Advanced Placement Short Story
Advanced Placement Short Story helps teachers use short fiction to incorporate extra challenge and enjoyment into advanced placement and honors English classes. Through short stories, students can absorb a panorama of styles, subjects, characters, conflicts, themes, and points of view quickly and intensely. This unit integrates a variety of approaches to appeal to diverse learning styles and to stimulate classroom vitality. Lessons maximize students’ ability to read and write critically and effectively. This unit can be used independently or in combination with a short story anthology.
Seven complete stories are included on reproducible handouts. The stories are highly diverse in subject matter, theme, and style.
- "Little Things” by Raymond Carver is a hard-hitting story of family violence.
- “I Stand Here Ironing” by Tillie Olsen is a moving portrait of a woman’s life.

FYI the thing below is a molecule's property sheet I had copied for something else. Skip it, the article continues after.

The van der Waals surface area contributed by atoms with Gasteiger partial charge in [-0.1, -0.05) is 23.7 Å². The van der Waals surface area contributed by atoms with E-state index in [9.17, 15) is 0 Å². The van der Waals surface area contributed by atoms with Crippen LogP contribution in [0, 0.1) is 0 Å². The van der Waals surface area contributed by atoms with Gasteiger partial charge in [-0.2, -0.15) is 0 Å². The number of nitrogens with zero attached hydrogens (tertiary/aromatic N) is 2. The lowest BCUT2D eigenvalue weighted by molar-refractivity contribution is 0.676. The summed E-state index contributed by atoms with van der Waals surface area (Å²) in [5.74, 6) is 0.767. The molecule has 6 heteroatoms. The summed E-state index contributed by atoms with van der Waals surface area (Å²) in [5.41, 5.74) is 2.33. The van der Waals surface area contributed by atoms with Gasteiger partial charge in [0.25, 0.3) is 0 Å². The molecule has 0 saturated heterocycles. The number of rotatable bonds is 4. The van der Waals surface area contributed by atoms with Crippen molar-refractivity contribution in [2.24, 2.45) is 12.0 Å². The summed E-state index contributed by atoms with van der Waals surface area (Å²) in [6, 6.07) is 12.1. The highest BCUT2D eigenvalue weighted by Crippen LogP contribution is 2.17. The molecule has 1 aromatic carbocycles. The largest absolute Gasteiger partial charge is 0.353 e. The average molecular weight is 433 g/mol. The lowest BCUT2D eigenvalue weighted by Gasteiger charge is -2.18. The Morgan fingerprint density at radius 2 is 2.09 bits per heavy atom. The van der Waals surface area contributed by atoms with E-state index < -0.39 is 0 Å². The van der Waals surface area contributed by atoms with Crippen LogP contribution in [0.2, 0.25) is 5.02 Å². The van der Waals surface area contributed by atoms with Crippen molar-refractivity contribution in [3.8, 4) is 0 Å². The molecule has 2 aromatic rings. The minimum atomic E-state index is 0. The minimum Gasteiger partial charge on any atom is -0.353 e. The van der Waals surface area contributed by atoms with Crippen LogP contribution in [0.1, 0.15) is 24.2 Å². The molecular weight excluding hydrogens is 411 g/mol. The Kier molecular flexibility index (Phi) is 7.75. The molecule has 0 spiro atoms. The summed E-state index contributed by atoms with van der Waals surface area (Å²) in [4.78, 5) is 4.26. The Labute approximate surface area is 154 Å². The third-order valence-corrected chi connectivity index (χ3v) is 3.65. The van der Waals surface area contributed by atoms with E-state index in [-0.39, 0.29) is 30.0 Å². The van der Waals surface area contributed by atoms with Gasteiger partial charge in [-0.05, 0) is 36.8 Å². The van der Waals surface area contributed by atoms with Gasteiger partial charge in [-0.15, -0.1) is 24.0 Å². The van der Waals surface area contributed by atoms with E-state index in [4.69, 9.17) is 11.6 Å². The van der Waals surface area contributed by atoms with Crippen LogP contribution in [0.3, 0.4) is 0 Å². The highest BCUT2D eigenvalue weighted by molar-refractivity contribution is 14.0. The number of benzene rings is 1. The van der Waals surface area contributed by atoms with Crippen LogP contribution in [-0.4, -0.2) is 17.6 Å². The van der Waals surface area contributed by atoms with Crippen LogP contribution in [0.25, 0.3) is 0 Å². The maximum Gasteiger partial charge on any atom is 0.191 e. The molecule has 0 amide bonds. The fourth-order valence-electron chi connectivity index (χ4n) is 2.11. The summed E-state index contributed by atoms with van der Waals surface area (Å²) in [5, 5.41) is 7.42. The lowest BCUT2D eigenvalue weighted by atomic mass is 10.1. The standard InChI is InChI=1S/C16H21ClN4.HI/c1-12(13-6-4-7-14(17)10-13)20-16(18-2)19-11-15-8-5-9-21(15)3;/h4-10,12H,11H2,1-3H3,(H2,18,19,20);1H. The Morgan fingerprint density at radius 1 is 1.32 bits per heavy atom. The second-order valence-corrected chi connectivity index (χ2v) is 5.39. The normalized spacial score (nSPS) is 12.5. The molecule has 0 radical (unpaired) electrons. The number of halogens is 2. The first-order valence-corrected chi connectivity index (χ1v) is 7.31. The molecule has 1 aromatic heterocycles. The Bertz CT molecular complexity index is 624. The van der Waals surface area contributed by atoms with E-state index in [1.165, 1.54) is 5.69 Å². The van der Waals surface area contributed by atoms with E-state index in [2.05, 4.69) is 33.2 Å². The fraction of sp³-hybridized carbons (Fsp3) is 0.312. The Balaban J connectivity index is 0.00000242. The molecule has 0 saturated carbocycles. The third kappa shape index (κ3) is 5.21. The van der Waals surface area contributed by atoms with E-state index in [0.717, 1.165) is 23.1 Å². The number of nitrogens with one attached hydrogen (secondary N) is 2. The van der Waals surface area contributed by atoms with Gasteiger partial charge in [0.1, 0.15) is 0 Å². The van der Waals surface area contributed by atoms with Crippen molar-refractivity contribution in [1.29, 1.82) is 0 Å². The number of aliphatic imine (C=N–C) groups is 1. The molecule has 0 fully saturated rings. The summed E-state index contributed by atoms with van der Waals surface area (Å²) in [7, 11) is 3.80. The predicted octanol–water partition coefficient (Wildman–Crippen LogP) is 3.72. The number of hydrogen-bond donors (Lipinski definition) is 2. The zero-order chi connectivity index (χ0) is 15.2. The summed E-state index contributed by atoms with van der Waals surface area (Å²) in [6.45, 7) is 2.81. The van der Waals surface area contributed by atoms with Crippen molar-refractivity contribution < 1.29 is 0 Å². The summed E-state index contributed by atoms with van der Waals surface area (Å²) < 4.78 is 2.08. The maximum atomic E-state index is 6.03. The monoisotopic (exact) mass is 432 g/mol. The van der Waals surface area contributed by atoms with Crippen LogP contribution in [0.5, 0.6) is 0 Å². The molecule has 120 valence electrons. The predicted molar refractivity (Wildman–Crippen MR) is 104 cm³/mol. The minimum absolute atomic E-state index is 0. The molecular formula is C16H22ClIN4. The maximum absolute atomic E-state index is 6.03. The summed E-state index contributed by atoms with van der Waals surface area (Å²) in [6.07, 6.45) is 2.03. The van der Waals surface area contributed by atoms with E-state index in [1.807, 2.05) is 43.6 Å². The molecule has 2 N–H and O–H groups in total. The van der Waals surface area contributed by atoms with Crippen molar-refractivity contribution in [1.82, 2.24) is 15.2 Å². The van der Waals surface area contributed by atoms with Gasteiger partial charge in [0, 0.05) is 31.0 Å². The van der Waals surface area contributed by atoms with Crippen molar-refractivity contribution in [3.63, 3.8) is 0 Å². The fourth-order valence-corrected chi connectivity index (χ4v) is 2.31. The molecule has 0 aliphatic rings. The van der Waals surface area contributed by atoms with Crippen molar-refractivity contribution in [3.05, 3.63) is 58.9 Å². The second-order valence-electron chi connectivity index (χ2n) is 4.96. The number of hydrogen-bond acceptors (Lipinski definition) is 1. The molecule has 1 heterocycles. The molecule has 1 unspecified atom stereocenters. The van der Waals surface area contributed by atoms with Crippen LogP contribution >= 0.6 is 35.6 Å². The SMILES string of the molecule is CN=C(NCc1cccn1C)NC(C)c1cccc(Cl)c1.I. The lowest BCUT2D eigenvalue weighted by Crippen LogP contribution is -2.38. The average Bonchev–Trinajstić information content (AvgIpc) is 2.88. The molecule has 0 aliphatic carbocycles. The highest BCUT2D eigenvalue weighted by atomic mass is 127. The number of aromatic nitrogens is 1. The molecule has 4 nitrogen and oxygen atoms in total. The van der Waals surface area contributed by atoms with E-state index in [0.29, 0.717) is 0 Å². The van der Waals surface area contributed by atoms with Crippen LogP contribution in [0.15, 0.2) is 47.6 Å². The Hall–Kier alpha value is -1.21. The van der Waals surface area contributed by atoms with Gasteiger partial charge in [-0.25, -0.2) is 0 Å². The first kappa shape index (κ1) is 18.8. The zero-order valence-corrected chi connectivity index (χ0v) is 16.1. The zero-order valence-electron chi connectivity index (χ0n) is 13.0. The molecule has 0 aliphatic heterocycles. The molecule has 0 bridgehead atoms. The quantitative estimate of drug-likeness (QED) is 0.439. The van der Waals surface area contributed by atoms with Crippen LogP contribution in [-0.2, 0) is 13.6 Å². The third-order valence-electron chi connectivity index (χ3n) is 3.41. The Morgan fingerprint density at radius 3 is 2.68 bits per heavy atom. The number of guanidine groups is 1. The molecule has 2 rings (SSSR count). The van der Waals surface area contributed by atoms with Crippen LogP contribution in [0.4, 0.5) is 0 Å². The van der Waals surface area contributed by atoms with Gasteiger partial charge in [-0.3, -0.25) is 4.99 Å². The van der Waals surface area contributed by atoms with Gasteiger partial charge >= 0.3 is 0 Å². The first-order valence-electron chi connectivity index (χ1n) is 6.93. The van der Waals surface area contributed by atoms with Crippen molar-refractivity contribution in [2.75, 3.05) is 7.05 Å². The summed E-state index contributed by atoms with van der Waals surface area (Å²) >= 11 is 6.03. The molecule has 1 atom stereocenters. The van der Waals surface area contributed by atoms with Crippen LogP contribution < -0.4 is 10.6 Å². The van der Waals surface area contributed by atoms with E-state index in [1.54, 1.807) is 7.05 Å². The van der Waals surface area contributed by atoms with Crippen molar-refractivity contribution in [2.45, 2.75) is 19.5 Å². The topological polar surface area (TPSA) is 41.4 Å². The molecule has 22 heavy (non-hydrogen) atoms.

- “The Door” by E. B. White presents a nightmare of disorientation and frustration.
- “The Trout” by Sean O’Faolain shares a gentle, poetic story of a young girl maturing.
- Who’s Passing for Who?” by Langston Hughes treats racial issues with ironic humor.
- “The Bill” by Bernard Malamud is a grim story of poverty, guilt, and hopelessness.
- “The Fly” by Katherine Mansfield presents a man’s grief and anger over the death of his son.
*Advanced Placement Program are registered trademarks of the College Entrance Examination Board, which was not involved in the production of and does not endorse this product.
About the Series:
English & Language Arts curriculum units contain complete lesson plans with preliminary and follow-up work, teacher notes with background and rationale, ready-to-use worksheets, and suggested answers for student questions. These materials encourage the development of thinking , reading, speaking, research, and writing skills as well as critical thinking skills such as analysis, synthesis, and evaluation.
Students briefly review key terms and concepts in preparation for in-depth analysis of a variety of elements, including characterization, theme, style, and symbolism. Activities take students beyond read-discuss-write routines. Lessons include opportunities to practice advanced placement-type questions, both multiple choice and essay.